A cataract is cause by a change in the structure of the natural lens
- Start developing in people as they get older
- Can occur at birth, due to drugs or trauma (less common)
- Age related cataract are very common
- Stops the light from reaching the back of the eye and affects vision
- They develop over many years
- Requires surgery to remove and replace the affected lens.
- Age – Over 60s at greater risk.
- Smoking – Can occur at an earlier age due to smoking.
- Genetics – family history increases the risk.
- Diet – poor diet can cause deficiencies in the vitamins, mineral and antioxidants needed to main a healthy lens.
- Medication – taking certain medication like corticosteroids at high dose or for a long time.
- Sunlight – prolonged light exposure from the blue end of the visual spectrum can increase oxidative damage, leading to cataracts earlier.
- Alcohol – drinking excessive amounts of alcohol.
- Diabetes – cataracts start earlier in diabetics and may affect monitoring of diabetic retinopathy
Risk factor often occur in combination and it is not possible to pin the condition down to one reason or another.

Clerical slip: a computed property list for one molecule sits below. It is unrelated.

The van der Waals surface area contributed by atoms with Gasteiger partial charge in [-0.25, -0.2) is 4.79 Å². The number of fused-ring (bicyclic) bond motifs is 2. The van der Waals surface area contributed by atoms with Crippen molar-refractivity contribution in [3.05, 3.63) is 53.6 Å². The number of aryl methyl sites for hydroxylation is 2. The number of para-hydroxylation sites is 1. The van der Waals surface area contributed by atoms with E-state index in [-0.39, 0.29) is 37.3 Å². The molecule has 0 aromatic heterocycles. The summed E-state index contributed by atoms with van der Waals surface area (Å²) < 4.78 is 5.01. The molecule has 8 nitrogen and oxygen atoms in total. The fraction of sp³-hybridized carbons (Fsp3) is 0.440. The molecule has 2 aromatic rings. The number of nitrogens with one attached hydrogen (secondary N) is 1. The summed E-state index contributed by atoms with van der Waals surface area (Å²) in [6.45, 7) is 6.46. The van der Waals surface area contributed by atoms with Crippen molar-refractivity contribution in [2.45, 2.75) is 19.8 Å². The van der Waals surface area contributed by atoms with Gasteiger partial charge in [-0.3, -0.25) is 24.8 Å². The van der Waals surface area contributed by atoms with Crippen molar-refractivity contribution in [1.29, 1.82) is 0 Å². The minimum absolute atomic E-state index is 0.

What can i do:
- Having regular eye checks will help pick up the condition sooner, and may even be before you experience any symptoms.
- Look at your lifestyle, take regular exercise, quit smoking, have a diet rich in green leafy vegetables.
- Assessing your lifestyle with your Optometrist can identify areas that may place you at higher risk.
- Using good quality sunglasses will help protect your eyes form harmful UV light.
Treatment for cataracts is done surgically by removing the affected lenses and replacing it with a ocular implant. The surgery is quick, taking under 20 minutes, one eye is done at a time, vision is restored almost immediately.
You can be referred via the NHS, which takes a few months. A referral is sent via your GP to the hospital eye service where an eye surgeon (Ophthalmologist) will assess you and discuss the treatment plan.
You can also be referred privately through you health insurance provider or to a private eye hospital.